Where to sleep ?
Bungalow or business hotel
In Kerkennah, choose a bungalow in a beachside hotel. In Sfax, a large business hotel or luxury hotel in the Neo-Moorish style. Whether in town, in the countryside or on the beach, you can also choose a smaller hotel, a bed and breakfast, a rural guesthouse or a youth hostel.
Fishermen, shipowners and traders
Sfax was once the gateway for goods coming from the Orient. Some came over land, with the caravans who crossed the Libyan desert; others, by sea, thanks to the ships chartered by shipowners of Sfax. It was also a powerful family of shipowners, the Jallouli, who constructed the remarkable palace in the medina known by the name Dar Jallouli. From the 19th century, Sfax developed numerous commercial activities: olive oil, banks, textiles, chemistry… which make it today the second largest city in Tunisia. Kerkennah, the neighbouring archipelago, is itself dedicated solely to fishing thanks to an ingenious system: the fixed fisheries. These labyrinths build in shallow waters, built form palms fixed to the muddy bottom, guides the fish towards traps with the fishermen come to collect them. The fisherman of Kerkennah use traditional shallow-bottomed boats with triangular sails, the loudes.
The universe of the medinas
The medina of Sfax is one of the best preserved in the whole of the Mediterranean basin, and an example of the urban planning typical in old Arab towns. Its crenelated ramparts, built in the Middle Ages, are pierced by monumental doorways; the most ancient were defensive devices, made to repel invaders. The Great Mosque, built in the 9th century, occupies a central position; its prayer hall, vast and full of arches and ancient columns, opens out to a courtyard and sober square minaret. The souks, streets dedicated to commerce and artisan activities, surround the Great Mosque and link it to the entrances of the city.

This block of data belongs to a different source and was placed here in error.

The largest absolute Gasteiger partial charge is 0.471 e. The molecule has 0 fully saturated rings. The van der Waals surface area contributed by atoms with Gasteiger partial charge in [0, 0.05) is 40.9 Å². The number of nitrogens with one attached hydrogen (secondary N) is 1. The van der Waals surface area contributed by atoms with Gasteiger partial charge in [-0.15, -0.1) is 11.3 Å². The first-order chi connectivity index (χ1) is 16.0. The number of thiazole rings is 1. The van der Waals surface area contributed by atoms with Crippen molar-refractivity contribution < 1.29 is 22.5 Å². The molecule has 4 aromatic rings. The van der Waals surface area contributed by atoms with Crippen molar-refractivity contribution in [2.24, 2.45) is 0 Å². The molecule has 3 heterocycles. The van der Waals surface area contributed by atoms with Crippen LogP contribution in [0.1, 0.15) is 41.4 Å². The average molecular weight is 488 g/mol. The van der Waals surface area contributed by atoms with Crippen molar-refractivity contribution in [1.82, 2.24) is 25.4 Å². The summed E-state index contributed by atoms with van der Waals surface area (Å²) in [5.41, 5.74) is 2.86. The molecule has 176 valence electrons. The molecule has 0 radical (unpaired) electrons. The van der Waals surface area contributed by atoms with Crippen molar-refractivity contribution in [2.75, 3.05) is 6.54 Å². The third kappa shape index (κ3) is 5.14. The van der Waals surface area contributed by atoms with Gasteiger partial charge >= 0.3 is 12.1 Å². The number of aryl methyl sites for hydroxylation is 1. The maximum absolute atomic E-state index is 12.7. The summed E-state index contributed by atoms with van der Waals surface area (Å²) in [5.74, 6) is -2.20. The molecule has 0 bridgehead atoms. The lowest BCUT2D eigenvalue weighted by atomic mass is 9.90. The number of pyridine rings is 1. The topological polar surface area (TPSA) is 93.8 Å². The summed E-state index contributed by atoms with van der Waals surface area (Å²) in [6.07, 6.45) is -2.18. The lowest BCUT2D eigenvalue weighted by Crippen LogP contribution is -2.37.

In the secondary streets, the modest dwellings rub shoulders with palaces, only recognisable by their great doors rich in decoration. But on entering, we find, all around an interior courtyard, magnificent arches of carved stone, marble columns, walls lined with ceramic tiles and carved stucco… which means to say, in the medinas the real façades can be found within the terraces!
Sfax is accessible by plane (Sfax-Thyna international airport, by road (260 km from Tunis via motorway) or by train. The islands of Kerkennah are accessible by boat (1 hour crossing).
In the medina of Sfax, buy the small wooden objects which were once part of everyday life: the qobqabs (clogs for the hammam), cooking utensils or multicoloured spinning tops. Stock up on pastries flavoured with almonds and rosewater: the variety of shapes, textures and flavours will delight you. From Kerkennah, bring back natural sponges or model of a traditional boat (“loude”) made by the artisans of the island.